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Sci Rep. 2014 Jan 8;4:3595. doi: 10.1038/srep03595.

Mutation in ST6GALNAC5 identified in family with coronary artery disease.

Author information

1
1] School of Biology, College of Science, University of Tehran, Tehran, Iran [2] Genome Analysis, Leibniz Institute for Age Research-Fritz Lipmann Institute, Jena, Germany [3].
2
Department of Interventional Cardiology, Imam Khomeini Hospital, Tehran University of Medical Sciences, Tehran, Iran.
3
Genome Analysis, Leibniz Institute for Age Research-Fritz Lipmann Institute, Jena, Germany.
4
School of Biology, College of Science, University of Tehran, Tehran, Iran.
5
Tehran Heart Center, Tehran University of Medical Sciences, Tehran, Iran.
6
Integrated Research and Treatment Center, Center for Sepsis Control and Care, Jena University Hospital, Jena, Germany.
7
Illumina, San Diego, California, USA.
8
1] School of Biology, College of Science, University of Tehran, Tehran, Iran [2] Dept. of Biotechnology, College of Science, University of Tehran, Tehran, Iran.

Abstract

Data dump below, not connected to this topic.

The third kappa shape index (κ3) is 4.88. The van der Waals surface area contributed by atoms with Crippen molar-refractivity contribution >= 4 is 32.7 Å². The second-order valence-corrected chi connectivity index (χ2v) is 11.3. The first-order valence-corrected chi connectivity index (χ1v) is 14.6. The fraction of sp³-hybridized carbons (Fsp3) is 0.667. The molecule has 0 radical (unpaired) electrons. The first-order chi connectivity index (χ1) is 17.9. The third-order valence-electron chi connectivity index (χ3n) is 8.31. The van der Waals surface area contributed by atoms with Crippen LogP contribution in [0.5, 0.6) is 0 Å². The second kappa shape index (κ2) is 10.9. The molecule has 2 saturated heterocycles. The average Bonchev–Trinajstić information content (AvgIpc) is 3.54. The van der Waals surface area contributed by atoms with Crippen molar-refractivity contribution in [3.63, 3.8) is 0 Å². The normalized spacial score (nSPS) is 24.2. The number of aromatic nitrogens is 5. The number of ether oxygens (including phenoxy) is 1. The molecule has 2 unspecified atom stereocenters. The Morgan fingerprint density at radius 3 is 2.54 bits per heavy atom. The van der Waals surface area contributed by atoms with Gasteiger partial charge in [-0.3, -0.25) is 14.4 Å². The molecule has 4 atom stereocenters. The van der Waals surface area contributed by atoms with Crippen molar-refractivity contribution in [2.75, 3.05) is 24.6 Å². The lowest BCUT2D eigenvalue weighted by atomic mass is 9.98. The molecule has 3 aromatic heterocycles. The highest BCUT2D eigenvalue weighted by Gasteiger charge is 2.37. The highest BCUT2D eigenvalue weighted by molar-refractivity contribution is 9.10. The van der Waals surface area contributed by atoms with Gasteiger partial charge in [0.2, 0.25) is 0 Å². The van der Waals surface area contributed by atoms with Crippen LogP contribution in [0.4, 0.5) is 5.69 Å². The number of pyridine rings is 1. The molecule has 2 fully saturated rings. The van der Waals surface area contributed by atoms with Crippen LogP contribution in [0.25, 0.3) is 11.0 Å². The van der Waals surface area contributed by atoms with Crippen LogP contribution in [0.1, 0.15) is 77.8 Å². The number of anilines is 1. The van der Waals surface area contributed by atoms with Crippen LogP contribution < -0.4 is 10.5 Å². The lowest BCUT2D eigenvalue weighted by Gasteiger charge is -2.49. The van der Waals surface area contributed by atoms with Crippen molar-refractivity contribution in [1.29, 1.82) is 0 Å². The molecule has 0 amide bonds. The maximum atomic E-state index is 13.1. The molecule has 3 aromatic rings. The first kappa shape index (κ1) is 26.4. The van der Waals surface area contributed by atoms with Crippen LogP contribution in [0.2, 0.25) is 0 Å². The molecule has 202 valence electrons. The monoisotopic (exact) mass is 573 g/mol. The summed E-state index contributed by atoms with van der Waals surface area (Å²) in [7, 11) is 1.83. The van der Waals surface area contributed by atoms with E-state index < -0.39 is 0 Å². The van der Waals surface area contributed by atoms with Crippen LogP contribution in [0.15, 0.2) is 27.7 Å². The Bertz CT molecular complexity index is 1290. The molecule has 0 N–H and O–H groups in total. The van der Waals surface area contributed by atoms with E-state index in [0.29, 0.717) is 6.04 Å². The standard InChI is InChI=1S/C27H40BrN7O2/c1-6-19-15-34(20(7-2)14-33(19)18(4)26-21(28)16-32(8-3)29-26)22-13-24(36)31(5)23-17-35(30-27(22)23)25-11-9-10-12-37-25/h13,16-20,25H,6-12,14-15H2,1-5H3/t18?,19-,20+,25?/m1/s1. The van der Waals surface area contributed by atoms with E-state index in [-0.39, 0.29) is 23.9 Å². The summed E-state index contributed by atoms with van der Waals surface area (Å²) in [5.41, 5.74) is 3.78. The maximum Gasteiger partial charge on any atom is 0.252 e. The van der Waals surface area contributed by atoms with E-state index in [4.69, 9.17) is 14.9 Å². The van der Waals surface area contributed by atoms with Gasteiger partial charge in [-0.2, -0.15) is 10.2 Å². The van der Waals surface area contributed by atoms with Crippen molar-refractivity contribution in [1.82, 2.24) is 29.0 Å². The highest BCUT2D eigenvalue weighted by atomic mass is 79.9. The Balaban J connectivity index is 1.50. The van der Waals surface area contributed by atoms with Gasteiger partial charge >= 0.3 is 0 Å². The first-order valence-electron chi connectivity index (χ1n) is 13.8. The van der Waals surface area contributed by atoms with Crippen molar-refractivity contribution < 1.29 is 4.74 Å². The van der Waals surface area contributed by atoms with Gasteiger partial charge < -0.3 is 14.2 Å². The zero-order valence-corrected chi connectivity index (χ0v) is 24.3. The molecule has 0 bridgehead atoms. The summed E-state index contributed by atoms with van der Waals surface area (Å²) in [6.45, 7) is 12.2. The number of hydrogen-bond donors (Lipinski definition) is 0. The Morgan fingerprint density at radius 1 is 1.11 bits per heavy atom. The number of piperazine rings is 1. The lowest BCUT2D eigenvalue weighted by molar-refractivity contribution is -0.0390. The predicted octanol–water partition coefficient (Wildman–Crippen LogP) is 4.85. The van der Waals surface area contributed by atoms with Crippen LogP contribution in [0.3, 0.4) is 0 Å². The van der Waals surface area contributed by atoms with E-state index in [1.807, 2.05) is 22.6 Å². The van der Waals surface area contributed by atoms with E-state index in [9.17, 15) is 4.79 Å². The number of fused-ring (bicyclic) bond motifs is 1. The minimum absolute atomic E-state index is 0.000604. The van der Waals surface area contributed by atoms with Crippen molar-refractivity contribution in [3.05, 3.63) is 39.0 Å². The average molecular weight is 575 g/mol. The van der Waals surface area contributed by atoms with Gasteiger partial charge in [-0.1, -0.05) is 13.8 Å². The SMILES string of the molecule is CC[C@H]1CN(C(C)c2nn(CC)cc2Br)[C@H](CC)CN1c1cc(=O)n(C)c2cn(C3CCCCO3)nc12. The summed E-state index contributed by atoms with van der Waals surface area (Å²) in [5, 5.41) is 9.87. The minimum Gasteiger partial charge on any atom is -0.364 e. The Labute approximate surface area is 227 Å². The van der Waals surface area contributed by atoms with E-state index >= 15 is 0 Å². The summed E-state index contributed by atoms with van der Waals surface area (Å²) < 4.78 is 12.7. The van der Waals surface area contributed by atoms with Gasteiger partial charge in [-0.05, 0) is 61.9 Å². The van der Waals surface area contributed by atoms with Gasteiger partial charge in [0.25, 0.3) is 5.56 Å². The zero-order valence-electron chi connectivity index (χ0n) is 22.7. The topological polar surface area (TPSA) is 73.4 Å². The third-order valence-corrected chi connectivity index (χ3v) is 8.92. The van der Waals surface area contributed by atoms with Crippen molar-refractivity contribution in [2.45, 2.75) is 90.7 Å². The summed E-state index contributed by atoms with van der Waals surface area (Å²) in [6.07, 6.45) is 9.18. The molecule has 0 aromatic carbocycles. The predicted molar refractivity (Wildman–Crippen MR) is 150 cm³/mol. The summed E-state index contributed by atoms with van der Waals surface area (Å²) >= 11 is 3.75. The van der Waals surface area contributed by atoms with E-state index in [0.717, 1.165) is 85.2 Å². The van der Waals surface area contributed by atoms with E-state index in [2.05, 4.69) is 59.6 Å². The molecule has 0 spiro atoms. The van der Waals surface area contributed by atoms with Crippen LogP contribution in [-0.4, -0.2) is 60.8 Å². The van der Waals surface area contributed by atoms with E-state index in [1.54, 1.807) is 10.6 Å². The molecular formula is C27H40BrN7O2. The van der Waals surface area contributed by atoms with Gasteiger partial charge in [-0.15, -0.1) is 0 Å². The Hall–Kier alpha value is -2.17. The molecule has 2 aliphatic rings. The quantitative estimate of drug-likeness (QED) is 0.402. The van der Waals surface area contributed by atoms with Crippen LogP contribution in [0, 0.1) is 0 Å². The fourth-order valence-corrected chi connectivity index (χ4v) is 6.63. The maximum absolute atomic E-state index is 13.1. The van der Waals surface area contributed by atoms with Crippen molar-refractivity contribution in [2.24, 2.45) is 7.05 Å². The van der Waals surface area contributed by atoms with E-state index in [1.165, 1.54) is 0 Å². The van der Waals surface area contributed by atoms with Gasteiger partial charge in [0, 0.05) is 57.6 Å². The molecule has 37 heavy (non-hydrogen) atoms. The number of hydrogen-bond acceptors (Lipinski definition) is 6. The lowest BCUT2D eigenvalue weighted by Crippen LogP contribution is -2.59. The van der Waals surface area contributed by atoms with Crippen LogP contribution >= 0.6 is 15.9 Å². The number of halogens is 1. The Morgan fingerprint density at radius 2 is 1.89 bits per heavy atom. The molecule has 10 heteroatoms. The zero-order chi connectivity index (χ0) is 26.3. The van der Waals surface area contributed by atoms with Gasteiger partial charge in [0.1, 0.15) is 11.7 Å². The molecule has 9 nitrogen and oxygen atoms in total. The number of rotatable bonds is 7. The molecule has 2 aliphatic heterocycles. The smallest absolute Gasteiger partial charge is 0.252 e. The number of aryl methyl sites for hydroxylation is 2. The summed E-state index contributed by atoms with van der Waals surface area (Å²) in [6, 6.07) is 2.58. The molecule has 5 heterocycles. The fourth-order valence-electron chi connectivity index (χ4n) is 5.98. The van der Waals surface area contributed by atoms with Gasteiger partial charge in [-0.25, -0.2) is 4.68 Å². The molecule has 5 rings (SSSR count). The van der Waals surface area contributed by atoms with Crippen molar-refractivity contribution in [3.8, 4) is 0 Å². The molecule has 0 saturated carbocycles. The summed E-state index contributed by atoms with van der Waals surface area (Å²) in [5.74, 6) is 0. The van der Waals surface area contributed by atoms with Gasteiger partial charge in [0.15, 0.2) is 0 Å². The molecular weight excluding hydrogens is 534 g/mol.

We aimed to identify the genetic cause of coronary artery disease (CAD) in an Iranian pedigree. Genetic linkage analysis identified three loci with an LOD score of 2.2. Twelve sequence variations identified by exome sequencing were tested for segregation with disease. A p.Val99Met causing mutation in ST6GALNAC5 was considered the likely cause of CAD. ST6GALNAC5 encodes sialyltransferase 7e. The variation affects a highly conserved amino acid, was absent in 800 controls, and was predicted to damage protein function. ST6GALNAC5 is positioned within loci previously linked to CAD-associated parameters. While hypercholesterolemia was a prominent feature in the family, clinical and genetic data suggest that this condition is not caused by the mutation in ST6GALNAC5. Sequencing of ST6GALNAC5 in 160 Iranian patients revealed a candidate causative stop-loss mutation in two other patients. The p.Val99Met and stop-loss mutations both caused increased sialyltransferase activity. Sequence data from combined Iranian and US controls and CAD affected individuals provided evidence consistent with potential role of ST6GALNAC5 in CAD. We conclude that ST6GALNAC5 mutations can cause CAD. There is substantial literature suggesting a relation between sialyltransferase and sialic acid levels and coronary disease. Our findings provide strong evidence for the existence of this relation.

PMID:
24399302
PMCID:
PMC3884232
DOI:
10.1038/srep03595
[Indexed for MEDLINE]
Free PMC Article
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